Date: 2006
  6. By: Booth, Alison L; van Ours, Jan C
    Abstract: Taking into account inter-dependence within the family, we investigate the relationship between part-time work and happiness. We use panel data from the new Household, Income and Labor Dynamics in Australia Survey. Our analysis indicates that part-time women are more satisfied with working hours than full-time women. Partnered women's life satisfaction is increased if their partners work full-time. Male partners' life satisfaction is unaffected by their partners' market hours but is increased if they themselves are working full-time. This finding is consistent with the gender identity hypothesis of Akerlof and Kranton (2000).
    Keywords: gender identity; happiness; part-time work
    JEL: I31 J16 J22
    Date: 2006–01
  7. By: Hermes, Niels; Lensink, Robert; Mehrteab, Habteab T. (Groningen University)
    Abstract: This paper analyzes whether the effects of monitoring and social ties of the group leader and other group members on repayment performance of groups differ, using data from an extensive questionnaire held in Eritrea among participants of 102 groups. We hypothesize that the monitoring activities and social ties of the group leader have a stronger positive impact on the repayment performance of groups. The results show that social ties of the group leader do have a positive effect on repayment performance of groups, whereas this is not true for social ties of other group members. We do not find evidence for the hypothesis that monitoring activities of the group leader have a stronger positive impact on group repayment performance. All variables measuring monitoring activities, either of the group leader or the other group members, are found to be statistically insignificant.
    Date: 2005
  8. By: Alois Stutzer; Bruno S. Frey
    Abstract: Neoclassical economic theory rules out systematic errors in consumption choice. According to the basic view, individuals know what they choose. They are able to predict how much utility an activity or a good produces for them now and in the future and they can maximize their utility. This implies that behavior reveals consistent preferences. This approach makes it impossible to detect and understand sub-optimal consumption decisions, due to problems of self-control and the misprediction of utility. We propose the economics of happiness as a methodological approach to study these phenomena. Based on proxy measures for experienced utility, it is, in principle, possible to directly address whether some observed behavior is sub-optimal and is therefore reducing a person’s well-being. We discuss recent evidence on smoking and eating habits, TV viewing and commuting choice.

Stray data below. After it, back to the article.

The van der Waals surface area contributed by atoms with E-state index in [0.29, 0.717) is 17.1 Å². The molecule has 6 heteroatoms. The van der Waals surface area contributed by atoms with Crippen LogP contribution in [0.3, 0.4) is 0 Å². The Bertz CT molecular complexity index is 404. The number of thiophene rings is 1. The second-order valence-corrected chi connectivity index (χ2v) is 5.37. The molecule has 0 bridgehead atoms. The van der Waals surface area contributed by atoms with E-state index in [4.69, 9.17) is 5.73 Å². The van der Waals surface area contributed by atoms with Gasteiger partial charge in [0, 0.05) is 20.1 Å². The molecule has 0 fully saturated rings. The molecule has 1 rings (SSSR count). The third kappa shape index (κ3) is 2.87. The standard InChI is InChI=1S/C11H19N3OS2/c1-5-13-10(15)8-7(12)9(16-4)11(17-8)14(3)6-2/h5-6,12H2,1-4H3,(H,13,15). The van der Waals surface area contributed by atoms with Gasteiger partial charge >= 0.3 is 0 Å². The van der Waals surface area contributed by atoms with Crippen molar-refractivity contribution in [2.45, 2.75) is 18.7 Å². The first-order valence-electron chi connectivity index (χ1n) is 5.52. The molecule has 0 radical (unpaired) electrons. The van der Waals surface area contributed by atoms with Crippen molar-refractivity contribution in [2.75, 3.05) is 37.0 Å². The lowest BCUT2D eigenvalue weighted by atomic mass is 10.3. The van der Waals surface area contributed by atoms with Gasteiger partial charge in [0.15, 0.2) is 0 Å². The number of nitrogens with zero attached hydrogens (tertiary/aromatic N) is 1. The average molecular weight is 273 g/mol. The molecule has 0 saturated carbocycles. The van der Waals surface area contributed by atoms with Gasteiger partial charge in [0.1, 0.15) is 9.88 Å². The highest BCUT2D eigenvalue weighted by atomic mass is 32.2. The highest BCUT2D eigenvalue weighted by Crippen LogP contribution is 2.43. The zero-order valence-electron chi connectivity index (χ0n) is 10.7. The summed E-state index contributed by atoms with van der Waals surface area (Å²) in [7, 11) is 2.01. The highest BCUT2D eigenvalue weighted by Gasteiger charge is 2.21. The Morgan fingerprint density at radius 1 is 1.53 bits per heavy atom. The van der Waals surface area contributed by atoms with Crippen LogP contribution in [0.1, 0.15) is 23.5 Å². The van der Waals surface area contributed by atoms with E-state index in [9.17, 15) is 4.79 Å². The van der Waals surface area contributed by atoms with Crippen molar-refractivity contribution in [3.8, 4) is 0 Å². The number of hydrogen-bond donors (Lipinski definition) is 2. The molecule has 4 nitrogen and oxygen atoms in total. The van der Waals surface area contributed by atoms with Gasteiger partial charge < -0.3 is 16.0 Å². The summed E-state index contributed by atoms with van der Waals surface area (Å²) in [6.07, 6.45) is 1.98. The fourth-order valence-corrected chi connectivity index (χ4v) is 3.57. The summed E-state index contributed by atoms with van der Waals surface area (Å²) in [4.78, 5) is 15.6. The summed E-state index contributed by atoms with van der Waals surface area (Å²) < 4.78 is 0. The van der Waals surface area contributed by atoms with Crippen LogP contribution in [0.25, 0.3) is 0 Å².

Keywords: adaptation, individual decision-making, revealed preference, self-control, subjective well-being, utility misprediction
    JEL: D00 D11 D12 D84 D91 I12 I31
    Date: 2006–01
  9. By: Benno Torgler; Sascha L. Schmidt; Bruno S. Frey
    Abstract: studies have established that people care a great deal about their relative economic position and not solely, as standard economic theory assumes, about their absolute economic position. However, behavioral evidence is rare. This paper provides an empirical analysis on how individuals’ relative income position affects their performance. Using a unique data set for 1114 soccer players over a period of eight seasons (2833 observations), our analysis suggests that the larger the income differences within a team, the worse the performance of the soccer players is. The more the players are integrated in a particular social environment (their team), the more evident this negative effect is.
    Keywords: Relative income, positional concerns, envy, performance, social integration
    JEL: D00 D60 L83
    Date: 2006–01
  10. By: Cunha, Miguel Pina e; Cunha, Rita Campos e; Rego, Arménio
    Abstract: Management researchers and practitioners have developed a marked interest for the notion of “good companies to work for”, “exemplary workplaces”, “meaningful work”, “virtuous organization”, “truly healthy organizations” or “authentizotic organizations”. We complement the previous studies, conducted in the context of capitalistic economies, with an analysis of the representation of the “exemplary organization” in the context of a communist country, Cuba. An inductive study with 39 managers suggests that some elements of the exemplary workplace profile are heavily influenced by the local conditions (e.g., transportation system), whereas others may be viewed as probably general (social contribution). We also conclude that the balance between material conditions and social issues is a major determinant of how people evaluate the “exemplarity” of their organization.
    Keywords: exemplary workplaces; meaning at work; Cuba
    Date: 2005
  11. By: Tomi Hussi
    Date: 2004–02–24
  12. By: Edlund, Lena Cecilia; Lagerlöf, Nils-Petter
    Abstract: Marrying individuals' consent has been requirement for marriage in Europe since the Middle Ages - in most of the rest of the world parental consent reigned until at least until the 1950s. This paper investigates the role of consent in marriage for intra-household allocation of resources and growth. We argue that a shift from parental to individual consent moves resources in the same direction, favouring young men and young women over old men. If young adults have greater incentives to invest in child human capital than the old (who will be around fewer periods), this may impact on growth. We formulate a simple endogenous growth model capturing these aspects.
    Keywords: arranged marriage; endogenous growth; individual consent; love marriage; parental consent
    JEL: J12 O17 O40
    Date: 2006–01